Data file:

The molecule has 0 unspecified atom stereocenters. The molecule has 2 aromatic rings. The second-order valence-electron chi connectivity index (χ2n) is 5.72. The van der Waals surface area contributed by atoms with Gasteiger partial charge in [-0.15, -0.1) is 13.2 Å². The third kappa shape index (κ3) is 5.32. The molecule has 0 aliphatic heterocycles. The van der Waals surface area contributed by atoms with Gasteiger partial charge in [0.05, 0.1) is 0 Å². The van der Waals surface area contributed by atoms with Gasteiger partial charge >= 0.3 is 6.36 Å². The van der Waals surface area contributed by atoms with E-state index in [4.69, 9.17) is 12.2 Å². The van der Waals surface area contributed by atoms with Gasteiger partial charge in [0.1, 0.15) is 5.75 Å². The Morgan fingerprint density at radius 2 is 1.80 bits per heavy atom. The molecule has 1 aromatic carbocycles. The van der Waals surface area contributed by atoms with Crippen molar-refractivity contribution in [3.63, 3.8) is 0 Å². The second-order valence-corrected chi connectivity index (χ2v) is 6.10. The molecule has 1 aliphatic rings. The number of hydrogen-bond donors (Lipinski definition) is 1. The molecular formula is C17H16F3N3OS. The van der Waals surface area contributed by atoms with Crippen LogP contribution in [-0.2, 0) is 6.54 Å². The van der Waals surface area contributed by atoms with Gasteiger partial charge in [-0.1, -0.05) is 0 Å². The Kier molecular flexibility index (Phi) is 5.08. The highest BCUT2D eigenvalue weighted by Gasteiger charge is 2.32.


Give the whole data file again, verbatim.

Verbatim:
The molecule has 0 unspecified atom stereocenters. The molecule has 2 aromatic rings. The second-order valence-electron chi connectivity index (χ2n) is 5.72. The van der Waals surface area contributed by atoms with Gasteiger partial charge in [-0.15, -0.1) is 13.2 Å². The third kappa shape index (κ3) is 5.32. The molecule has 0 aliphatic heterocycles. The van der Waals surface area contributed by atoms with Gasteiger partial charge in [0.05, 0.1) is 0 Å². The van der Waals surface area contributed by atoms with Gasteiger partial charge >= 0.3 is 6.36 Å². The van der Waals surface area contributed by atoms with E-state index in [4.69, 9.17) is 12.2 Å². The van der Waals surface area contributed by atoms with Gasteiger partial charge in [0.1, 0.15) is 5.75 Å². The Morgan fingerprint density at radius 2 is 1.80 bits per heavy atom. The molecule has 1 aromatic carbocycles. The van der Waals surface area contributed by atoms with Crippen molar-refractivity contribution in [3.63, 3.8) is 0 Å². The second-order valence-corrected chi connectivity index (χ2v) is 6.10. The molecule has 1 aliphatic rings. The number of hydrogen-bond donors (Lipinski definition) is 1. The molecular formula is C17H16F3N3OS. The van der Waals surface area contributed by atoms with Crippen LogP contribution in [-0.2, 0) is 6.54 Å². The van der Waals surface area contributed by atoms with Gasteiger partial charge in [-0.1, -0.05) is 0 Å². The Kier molecular flexibility index (Phi) is 5.08. The highest BCUT2D eigenvalue weighted by Gasteiger charge is 2.32.